How I Invented a Two-Way Valve for Flush Toilets and Almost Made Millions

The author realized equipping flush toilets with a two-way valve would save the U.S. billions of gallons of fresh water. He'd make millions if only he could patent the idea first.

| July/August 1981

070 two way valve flush toilets

A two-way valve for flush toilets was such a novel, brilliant idea the author feared to run afoul of patent thieves.


I knew that saving a couple of billion gallons of water a day wouldn't be an easy task, but the present world water shortage—compounded by the problems of disposal, pollution, and humankind's generally wasteful habits—caused me to set my brilliant mind to work. Surely, I thought, I could find a solution, save America ... and (ahem!) maybe make a few bucks in the bargain!

I must have flushed my toilet—a device that I know is a legendary water waster—a hundred times in one day while researching the problem. Then one day my poor well gave a hollow echo as it dried up from overuse. Just as the last droplets dribbled slowly into the tank, my own sudden water shortage provided inspiration. I had the answer! My idea was, in fact, so simple that I wondered why no one had ever thought of it before. Since only about a third of a tank is necessary to flush away liquid waste efficiently, why do modern commodes use a whole tankful of water to do so? What's needed, I figured, is a two-way valve for flush toilets: Turn it one way for solid waste and the opposite way for liquid waste!

In order to get a rough notion of the worth of such a device, I contacted the Philadelphia Water Department, which informed me that it costs almost $500 to purify and then dispose of one million gallons of "used" water. By my own estimate, I calculated that each American flushes five times a day: twice for solid wastes and three times for liquids. (I didn't even count those folks who use five gallons of pure water to get rid of cigarette butts. I also left out about 25 million little children, people with outhouses, and an assortment of other nonflushers.)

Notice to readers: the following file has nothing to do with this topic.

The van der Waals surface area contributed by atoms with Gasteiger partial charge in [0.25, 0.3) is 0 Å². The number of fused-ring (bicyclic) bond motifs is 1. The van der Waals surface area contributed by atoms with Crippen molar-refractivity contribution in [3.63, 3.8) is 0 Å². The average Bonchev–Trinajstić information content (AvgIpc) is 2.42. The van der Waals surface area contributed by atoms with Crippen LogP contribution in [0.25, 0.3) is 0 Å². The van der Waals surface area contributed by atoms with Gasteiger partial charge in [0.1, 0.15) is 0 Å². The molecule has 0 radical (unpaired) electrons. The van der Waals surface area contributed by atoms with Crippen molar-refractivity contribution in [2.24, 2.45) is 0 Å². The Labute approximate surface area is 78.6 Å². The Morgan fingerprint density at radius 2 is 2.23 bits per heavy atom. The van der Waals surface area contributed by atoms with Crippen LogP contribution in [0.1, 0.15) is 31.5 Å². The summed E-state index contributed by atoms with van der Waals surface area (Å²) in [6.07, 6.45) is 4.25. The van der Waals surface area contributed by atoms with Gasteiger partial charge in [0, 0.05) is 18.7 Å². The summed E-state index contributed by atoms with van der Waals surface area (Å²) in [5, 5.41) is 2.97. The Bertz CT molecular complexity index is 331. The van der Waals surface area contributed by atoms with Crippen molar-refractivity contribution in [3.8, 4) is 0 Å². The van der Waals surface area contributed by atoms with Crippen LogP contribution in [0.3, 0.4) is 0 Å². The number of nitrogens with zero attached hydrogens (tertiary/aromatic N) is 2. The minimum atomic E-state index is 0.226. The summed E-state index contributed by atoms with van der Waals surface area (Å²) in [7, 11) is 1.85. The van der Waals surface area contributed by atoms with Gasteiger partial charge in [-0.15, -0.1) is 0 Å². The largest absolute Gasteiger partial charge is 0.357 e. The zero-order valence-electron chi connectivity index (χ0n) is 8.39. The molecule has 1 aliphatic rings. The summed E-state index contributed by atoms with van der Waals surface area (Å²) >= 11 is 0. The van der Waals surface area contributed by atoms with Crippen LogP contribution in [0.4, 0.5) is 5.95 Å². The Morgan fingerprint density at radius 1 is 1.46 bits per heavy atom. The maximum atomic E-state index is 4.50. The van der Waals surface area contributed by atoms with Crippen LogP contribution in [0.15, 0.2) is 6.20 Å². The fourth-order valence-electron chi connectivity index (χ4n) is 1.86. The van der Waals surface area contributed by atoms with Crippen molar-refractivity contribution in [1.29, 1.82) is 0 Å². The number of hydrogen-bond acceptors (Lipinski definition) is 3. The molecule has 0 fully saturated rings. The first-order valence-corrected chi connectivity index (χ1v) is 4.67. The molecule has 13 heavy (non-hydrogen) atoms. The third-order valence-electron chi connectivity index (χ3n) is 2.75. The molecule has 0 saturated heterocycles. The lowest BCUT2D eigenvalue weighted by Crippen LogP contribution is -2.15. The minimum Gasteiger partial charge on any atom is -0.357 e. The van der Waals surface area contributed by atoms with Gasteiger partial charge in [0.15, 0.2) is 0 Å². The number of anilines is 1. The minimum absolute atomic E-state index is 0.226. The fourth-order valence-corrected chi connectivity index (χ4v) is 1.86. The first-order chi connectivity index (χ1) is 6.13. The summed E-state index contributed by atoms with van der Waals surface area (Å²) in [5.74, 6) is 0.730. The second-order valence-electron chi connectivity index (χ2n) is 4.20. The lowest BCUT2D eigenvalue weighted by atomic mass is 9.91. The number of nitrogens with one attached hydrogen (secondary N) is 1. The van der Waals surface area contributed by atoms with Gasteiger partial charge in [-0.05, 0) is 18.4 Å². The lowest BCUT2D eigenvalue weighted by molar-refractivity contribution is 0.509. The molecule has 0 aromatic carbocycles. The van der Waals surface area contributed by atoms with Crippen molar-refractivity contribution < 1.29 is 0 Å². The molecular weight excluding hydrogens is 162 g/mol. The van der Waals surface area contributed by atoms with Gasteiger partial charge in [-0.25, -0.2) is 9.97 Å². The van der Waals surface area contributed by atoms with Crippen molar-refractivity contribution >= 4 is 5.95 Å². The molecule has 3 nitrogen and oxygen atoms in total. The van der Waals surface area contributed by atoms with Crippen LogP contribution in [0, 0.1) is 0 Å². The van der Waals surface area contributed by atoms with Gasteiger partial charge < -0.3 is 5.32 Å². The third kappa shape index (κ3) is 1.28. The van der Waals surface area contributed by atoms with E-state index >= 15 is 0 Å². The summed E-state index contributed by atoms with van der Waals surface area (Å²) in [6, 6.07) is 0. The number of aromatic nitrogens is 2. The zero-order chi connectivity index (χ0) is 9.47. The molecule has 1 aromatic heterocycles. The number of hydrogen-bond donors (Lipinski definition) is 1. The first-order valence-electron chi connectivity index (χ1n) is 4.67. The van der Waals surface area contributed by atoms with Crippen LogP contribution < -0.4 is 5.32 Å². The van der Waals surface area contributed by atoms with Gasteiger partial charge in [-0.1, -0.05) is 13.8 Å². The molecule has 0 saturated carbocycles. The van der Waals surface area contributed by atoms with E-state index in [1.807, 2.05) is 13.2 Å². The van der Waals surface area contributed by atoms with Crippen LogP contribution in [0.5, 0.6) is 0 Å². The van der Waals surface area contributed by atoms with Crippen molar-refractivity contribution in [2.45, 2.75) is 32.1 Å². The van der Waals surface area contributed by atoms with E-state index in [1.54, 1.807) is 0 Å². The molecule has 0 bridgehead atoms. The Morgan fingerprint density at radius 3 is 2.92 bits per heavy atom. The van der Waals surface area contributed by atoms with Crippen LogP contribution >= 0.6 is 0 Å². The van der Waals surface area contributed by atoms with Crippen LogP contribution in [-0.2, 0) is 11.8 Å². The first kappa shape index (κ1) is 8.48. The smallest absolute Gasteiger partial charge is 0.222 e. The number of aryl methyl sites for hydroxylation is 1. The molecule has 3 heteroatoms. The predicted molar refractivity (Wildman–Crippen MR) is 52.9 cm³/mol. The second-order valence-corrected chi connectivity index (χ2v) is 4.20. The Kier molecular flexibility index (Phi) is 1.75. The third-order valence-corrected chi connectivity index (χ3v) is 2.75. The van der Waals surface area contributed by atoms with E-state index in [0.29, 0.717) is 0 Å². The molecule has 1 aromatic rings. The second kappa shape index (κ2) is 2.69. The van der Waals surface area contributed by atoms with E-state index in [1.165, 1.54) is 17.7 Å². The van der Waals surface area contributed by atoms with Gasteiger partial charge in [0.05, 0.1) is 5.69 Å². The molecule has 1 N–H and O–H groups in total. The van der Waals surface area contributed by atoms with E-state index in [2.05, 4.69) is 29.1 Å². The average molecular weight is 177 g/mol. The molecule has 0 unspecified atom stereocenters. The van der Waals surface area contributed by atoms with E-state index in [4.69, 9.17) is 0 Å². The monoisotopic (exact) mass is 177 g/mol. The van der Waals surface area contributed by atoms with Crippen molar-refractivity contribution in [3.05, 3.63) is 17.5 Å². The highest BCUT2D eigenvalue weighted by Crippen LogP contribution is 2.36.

On the basis of those figures, I quickly recognized that a two-way valve could save ten gallons per person daily. Then, by multiplying that amount by an estimated 200 million people in the U.S. who use conventional commodes, I concluded that two billion gallons of pure drinking water per day wouldn't need to be taken from our streams and wells, wouldn't have to be treated with chemicals, and wouldn't eventually be dumped into our rivers. Furthermore, at an average processing cost of $500 per million gallons, the dollars saved each day would total a nice round million or $365 million a year. If I got only a 5% royalty on the money saved by my invention, I'd be in the megabucks, earning over $18 million a year.

But wait! Aside from asking for a commission on the water conserved, I'd naturally expect a 10% cut on the sales of the valve itself. At $20 a unit times 100 million, my take would be a round $200 million! The figures were so astronomical that I became afraid to tell anyone about my invention. Just consider: how could I be sure the patent lawyer wouldn't have me erased when I explained my idea? How could I even trust my best friend with the concept? How could I get a manufacturer to develop the valve without the risk of being measured for a new pair of concrete shoes while he or she prepared to rake in my money?

Despite such fears, I forced myself to take a train to Washington, D.C. and the Metro over to Crystal City in Alexandria, Virginia to the home of the U.S. Patent Office. The people there were most cordial—too cordial for my liking—and I immediately became suspicious: After all, why were they working at the patent office if not to steal people's ideas? I was assigned to a smooth-talking, shifty-looking assistant who immediately asked me about my invention.

5/1/2013 6:08:43 PM

When this article was written in 1981, there were few choices outside of visiting the U.S. Patent and Trademark Office in Washington, D.C. for researching patents.  There was the Sunnyvale Patent Library in Sunnyvale, California, and some large firms had their own patent archives.  Nowadays the information is just a few keystrokes and mouse clicks away, wherever you can connect to the Internet.

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